Five Questions to Ask When You Hear "We're too busy for Lean"

How many times have you heard “We’re too busy for Lean” from managers and professionals in your organization? How do you respond? How do you know whether they are in fact too busy? When it is true, what do you do to get them involved?
Here are five questions to ask when you hear, “We’re too busy for Lean.”
1. Is the Lean work a replacement to the old work, or just additional work? Ideally Lean activities like daily 5S should replace activities like searching and arranging. Searching is not work, it is waste. By doing 5S for a few minutes throughout the day, it replaces searching activity. If it does not, it may be “show Lean” and not practical 5S. Another example is the meetings held on the gemba to check the visual boards and status of daily work or improvement projects. If the daily gemba walk is in addition to the production status meeting, question why the production meeting can’t be held on the gemba, closer to the facts.
2. Is their current workload reasonable? If the manager is already in a constant fire-fighting mode, asking them to take on yet another project in the promise that it will make their life easier is like asking for spiritual enlightenment by reading a book. Enlightenment takes practice and experience, or a thought-changing event. A kaizen event can be such a thought-changing experience. A good approach in the case of the overburdened fire-fighting manager is to sponsor a kaizen event in their process to stabilize their daily work and remove the overburden and variability. They will see the practical value of kaizen and also find time to support Lean.
3. How practical is the Lean training? While there is a minimum of Lean awareness training needed at the beginning of a Lean transformation to establish what and why, the vast majority of training should be practical in nature, focusing on what and how. When people are too busy to participate in a training class, consider how you can make the class more attractive by giving the learner new skills to solve specific problems they have in their work. If 80% of the training is not focused on applying ideas to tools to solve their problems, it is not practical enough for the busy manager.
4. What is the standard work for this person who is too busy for Lean? If they are a manager, often there is no standard work. So in Lean terms it is impossible to determine whether they are too busy or not. There is no baseline for comparison or improvement, no measurement of net output per hour or per day. A good starting point in setting the standard work for managers is to ask who are the customers they serve, and what output these customers require. Just answering those questions along can be eye-opening, identifying non value added work that can be eliminated immediately.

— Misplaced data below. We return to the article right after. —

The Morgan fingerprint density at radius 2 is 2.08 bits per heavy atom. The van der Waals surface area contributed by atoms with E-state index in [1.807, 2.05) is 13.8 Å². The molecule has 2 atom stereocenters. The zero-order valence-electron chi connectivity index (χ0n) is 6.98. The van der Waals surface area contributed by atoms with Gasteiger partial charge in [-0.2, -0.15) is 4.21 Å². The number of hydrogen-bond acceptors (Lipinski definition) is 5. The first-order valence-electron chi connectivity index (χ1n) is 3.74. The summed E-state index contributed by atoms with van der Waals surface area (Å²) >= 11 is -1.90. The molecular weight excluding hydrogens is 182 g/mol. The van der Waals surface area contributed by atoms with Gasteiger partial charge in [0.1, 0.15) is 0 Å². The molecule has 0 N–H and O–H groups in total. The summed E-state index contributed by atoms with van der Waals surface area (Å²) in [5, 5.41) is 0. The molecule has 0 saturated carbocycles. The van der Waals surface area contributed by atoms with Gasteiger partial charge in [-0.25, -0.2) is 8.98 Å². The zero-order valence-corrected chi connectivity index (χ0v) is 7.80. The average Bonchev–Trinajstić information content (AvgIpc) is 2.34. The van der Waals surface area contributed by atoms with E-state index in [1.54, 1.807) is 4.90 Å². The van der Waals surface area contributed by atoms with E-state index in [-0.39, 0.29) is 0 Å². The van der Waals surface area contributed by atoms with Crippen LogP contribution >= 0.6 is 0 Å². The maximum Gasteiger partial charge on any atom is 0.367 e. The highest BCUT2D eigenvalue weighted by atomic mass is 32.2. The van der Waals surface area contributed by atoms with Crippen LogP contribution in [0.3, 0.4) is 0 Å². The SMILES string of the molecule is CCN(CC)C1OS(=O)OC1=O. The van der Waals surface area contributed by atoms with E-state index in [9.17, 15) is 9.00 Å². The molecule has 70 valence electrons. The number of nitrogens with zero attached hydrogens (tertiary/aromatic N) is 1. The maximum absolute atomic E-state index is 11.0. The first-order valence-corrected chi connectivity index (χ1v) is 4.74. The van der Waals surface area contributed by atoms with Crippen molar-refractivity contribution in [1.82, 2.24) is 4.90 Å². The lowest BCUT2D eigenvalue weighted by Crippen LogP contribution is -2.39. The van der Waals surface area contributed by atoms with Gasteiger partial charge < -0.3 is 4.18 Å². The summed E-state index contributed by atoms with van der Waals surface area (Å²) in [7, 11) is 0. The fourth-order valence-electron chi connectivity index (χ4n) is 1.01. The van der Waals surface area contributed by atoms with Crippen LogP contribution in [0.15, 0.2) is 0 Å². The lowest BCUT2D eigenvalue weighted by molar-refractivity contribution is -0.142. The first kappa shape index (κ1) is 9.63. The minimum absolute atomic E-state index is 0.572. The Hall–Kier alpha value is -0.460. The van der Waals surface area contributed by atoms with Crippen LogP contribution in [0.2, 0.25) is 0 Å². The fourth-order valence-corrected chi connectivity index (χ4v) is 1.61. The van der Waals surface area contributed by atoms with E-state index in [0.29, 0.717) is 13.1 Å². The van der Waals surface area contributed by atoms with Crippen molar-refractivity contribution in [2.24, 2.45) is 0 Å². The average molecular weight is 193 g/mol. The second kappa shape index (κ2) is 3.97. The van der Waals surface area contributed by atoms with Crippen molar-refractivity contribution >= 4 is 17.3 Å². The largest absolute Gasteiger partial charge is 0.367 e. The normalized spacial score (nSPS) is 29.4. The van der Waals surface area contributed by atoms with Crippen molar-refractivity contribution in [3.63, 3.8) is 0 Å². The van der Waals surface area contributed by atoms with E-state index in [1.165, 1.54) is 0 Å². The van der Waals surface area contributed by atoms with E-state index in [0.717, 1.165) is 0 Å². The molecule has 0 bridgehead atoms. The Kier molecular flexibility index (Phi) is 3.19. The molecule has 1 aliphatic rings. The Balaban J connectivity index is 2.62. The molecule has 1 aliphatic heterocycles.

5. How much Lean could this person have done in the time it took to discuss and decide that they were too busy to do Lean? Lots. Think of the fable of the tortoise and the hare. Dashing from one busy project review or status meeting like a hare, people get done far less than they think, while the tortoise that takes a moment to do a little kaizen each day finds they have more time in a day than they imaged. In Japan there is an expression says “cranes live for one thousand years, turtles for ten thousand years.” Do turtles take the long view because they live long, or do they live long because they take the long view?

3 Comments

  1. Alberto

    December 7, 2007 - 9:55 am

    First Off, i’m really surprised that there has been no replies to this post yet, given the number of times that lean managers or lean associates have to deal with this kind of problem. which in my case i don’t even want to remember.
    I specially agree on first and last questions because they really leave no place to keep discussing the subject.
    Thanks for the Tips.

  2. Philip Knowles

    April 29, 2008 - 5:11 am

    I’m pretty new with lean at my job I got 2 months after graduating from school. #1 and 3 hit home hard.
    For #1, it’s almost like a very boring dog show. People show up, zone out, and enjoy the 15 minute break. Now sometimes there’s a lot of complaining, and some comforting words from the managers, but I think they should be focusing on preventing these huge fights before it gets there by encouraging the workers to make suggestions, giving the resources to do minor fixes/maintenance before the machine breaks, etc.
    #3….yeah, so i’m an intern thrown into the mix of lean with no formal training. I’m very resistant to it since gatech stuffed EOQ and 6-sig down our throats. But I’m trying my best to learn as quickly about lean and how it applies to my company. It’s tough. It’s doubly difficult when the workers don’t even know what lean is. I don’t think they need a degree or super formal training, but they do need a basic run down and the tool kits in place to make things work. Without this very basic step, lean is more like management using bulldozers to heard the workers into lean whether they like it or not, and in most cases they don’t. I fear that’s going to be a wound that’s going to fester until something bad happens 🙁

  3. Troy

    July 1, 2008 - 4:02 pm

    As for point 4 try implementing a working menu for all leaders. This acts as a type of standard work which should be displayed publicly and will show exactly what value added work is scheduled each day and what proportion of that content is actually being achieved and what proportion is omitted. Like with all Lean efforts it is a new way of working and may take a while to bolster as a culture in the business but if the heirarchy are behind the Lean effort they will participate, particularly if they have been involved in the production of the document and therefore have a vested interest in it.